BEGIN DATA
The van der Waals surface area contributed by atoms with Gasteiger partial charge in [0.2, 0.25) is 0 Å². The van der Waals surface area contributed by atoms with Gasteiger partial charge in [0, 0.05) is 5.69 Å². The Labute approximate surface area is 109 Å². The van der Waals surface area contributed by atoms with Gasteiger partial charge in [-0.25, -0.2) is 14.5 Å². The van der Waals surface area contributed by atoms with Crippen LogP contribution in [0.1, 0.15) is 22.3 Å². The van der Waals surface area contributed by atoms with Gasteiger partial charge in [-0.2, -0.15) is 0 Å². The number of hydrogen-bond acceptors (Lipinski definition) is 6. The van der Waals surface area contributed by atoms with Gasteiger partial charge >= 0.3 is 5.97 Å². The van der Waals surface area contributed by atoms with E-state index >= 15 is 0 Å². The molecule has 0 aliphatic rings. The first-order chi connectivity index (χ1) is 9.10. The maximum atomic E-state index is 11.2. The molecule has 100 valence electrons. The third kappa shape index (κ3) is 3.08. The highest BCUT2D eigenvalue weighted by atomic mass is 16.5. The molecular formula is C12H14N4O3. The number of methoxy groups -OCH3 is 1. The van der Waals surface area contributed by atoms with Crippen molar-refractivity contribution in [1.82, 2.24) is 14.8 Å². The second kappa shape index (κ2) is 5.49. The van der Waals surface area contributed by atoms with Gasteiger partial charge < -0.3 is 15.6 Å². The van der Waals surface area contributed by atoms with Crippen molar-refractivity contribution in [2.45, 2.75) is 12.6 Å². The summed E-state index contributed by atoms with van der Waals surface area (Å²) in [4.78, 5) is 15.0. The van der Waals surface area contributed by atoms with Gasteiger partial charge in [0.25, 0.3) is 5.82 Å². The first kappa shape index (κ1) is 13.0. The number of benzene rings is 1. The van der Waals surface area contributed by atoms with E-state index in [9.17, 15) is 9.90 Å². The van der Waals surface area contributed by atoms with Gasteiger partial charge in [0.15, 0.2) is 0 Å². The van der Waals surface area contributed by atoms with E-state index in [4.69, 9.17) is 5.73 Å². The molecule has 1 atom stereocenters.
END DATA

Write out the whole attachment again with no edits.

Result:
The van der Waals surface area contributed by atoms with Gasteiger partial charge in [0.2, 0.25) is 0 Å². The van der Waals surface area contributed by atoms with Gasteiger partial charge in [0, 0.05) is 5.69 Å². The Labute approximate surface area is 109 Å². The van der Waals surface area contributed by atoms with Gasteiger partial charge in [-0.25, -0.2) is 14.5 Å². The van der Waals surface area contributed by atoms with Crippen LogP contribution in [0.1, 0.15) is 22.3 Å². The van der Waals surface area contributed by atoms with Gasteiger partial charge in [-0.2, -0.15) is 0 Å². The number of hydrogen-bond acceptors (Lipinski definition) is 6. The van der Waals surface area contributed by atoms with Gasteiger partial charge >= 0.3 is 5.97 Å². The van der Waals surface area contributed by atoms with E-state index >= 15 is 0 Å². The molecule has 0 aliphatic rings. The first-order chi connectivity index (χ1) is 9.10. The maximum atomic E-state index is 11.2. The molecule has 100 valence electrons. The third kappa shape index (κ3) is 3.08. The highest BCUT2D eigenvalue weighted by atomic mass is 16.5. The molecular formula is C12H14N4O3. The number of methoxy groups -OCH3 is 1. The van der Waals surface area contributed by atoms with Crippen molar-refractivity contribution in [1.82, 2.24) is 14.8 Å². The second kappa shape index (κ2) is 5.49. The van der Waals surface area contributed by atoms with Gasteiger partial charge < -0.3 is 15.6 Å². The van der Waals surface area contributed by atoms with Crippen molar-refractivity contribution in [2.45, 2.75) is 12.6 Å². The summed E-state index contributed by atoms with van der Waals surface area (Å²) in [4.78, 5) is 15.0. The van der Waals surface area contributed by atoms with Gasteiger partial charge in [0.25, 0.3) is 5.82 Å². The first kappa shape index (κ1) is 13.0. The number of benzene rings is 1. The van der Waals surface area contributed by atoms with E-state index in [9.17, 15) is 9.90 Å². The van der Waals surface area contributed by atoms with Gasteiger partial charge in [0.15, 0.2) is 0 Å². The van der Waals surface area contributed by atoms with E-state index in [4.69, 9.17) is 5.73 Å². The molecule has 1 atom stereocenters.